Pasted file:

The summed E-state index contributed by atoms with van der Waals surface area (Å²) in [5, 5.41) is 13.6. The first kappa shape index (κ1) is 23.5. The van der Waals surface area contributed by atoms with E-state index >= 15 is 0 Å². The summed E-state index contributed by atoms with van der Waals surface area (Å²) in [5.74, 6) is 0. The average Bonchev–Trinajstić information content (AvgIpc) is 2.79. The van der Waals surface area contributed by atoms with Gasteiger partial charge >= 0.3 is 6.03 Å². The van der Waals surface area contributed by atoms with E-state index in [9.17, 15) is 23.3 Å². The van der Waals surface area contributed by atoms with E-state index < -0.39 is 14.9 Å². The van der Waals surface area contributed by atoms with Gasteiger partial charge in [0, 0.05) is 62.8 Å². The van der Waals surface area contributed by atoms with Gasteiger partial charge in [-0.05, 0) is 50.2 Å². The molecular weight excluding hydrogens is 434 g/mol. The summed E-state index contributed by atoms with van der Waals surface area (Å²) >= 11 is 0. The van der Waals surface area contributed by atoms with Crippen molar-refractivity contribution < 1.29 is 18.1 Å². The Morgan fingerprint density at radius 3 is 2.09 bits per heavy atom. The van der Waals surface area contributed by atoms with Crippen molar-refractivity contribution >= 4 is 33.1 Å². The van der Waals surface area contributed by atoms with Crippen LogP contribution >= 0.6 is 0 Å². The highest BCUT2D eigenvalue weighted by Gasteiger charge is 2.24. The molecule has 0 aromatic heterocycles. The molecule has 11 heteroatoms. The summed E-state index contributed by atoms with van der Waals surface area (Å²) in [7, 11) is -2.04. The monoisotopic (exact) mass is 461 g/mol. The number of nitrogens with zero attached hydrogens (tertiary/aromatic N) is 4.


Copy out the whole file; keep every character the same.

The summed E-state index contributed by atoms with van der Waals surface area (Å²) in [5, 5.41) is 13.6. The first kappa shape index (κ1) is 23.5. The van der Waals surface area contributed by atoms with E-state index >= 15 is 0 Å². The summed E-state index contributed by atoms with van der Waals surface area (Å²) in [5.74, 6) is 0. The average Bonchev–Trinajstić information content (AvgIpc) is 2.79. The van der Waals surface area contributed by atoms with Gasteiger partial charge >= 0.3 is 6.03 Å². The van der Waals surface area contributed by atoms with E-state index in [9.17, 15) is 23.3 Å². The van der Waals surface area contributed by atoms with E-state index < -0.39 is 14.9 Å². The van der Waals surface area contributed by atoms with Gasteiger partial charge in [0, 0.05) is 62.8 Å². The van der Waals surface area contributed by atoms with Gasteiger partial charge in [-0.05, 0) is 50.2 Å². The molecular weight excluding hydrogens is 434 g/mol. The summed E-state index contributed by atoms with van der Waals surface area (Å²) >= 11 is 0. The van der Waals surface area contributed by atoms with Crippen molar-refractivity contribution < 1.29 is 18.1 Å². The Morgan fingerprint density at radius 3 is 2.09 bits per heavy atom. The van der Waals surface area contributed by atoms with Crippen molar-refractivity contribution >= 4 is 33.1 Å². The van der Waals surface area contributed by atoms with Crippen LogP contribution >= 0.6 is 0 Å². The highest BCUT2D eigenvalue weighted by Gasteiger charge is 2.24. The molecule has 0 aromatic heterocycles. The molecule has 11 heteroatoms. The summed E-state index contributed by atoms with van der Waals surface area (Å²) in [7, 11) is -2.04. The monoisotopic (exact) mass is 461 g/mol. The number of nitrogens with zero attached hydrogens (tertiary/aromatic N) is 4.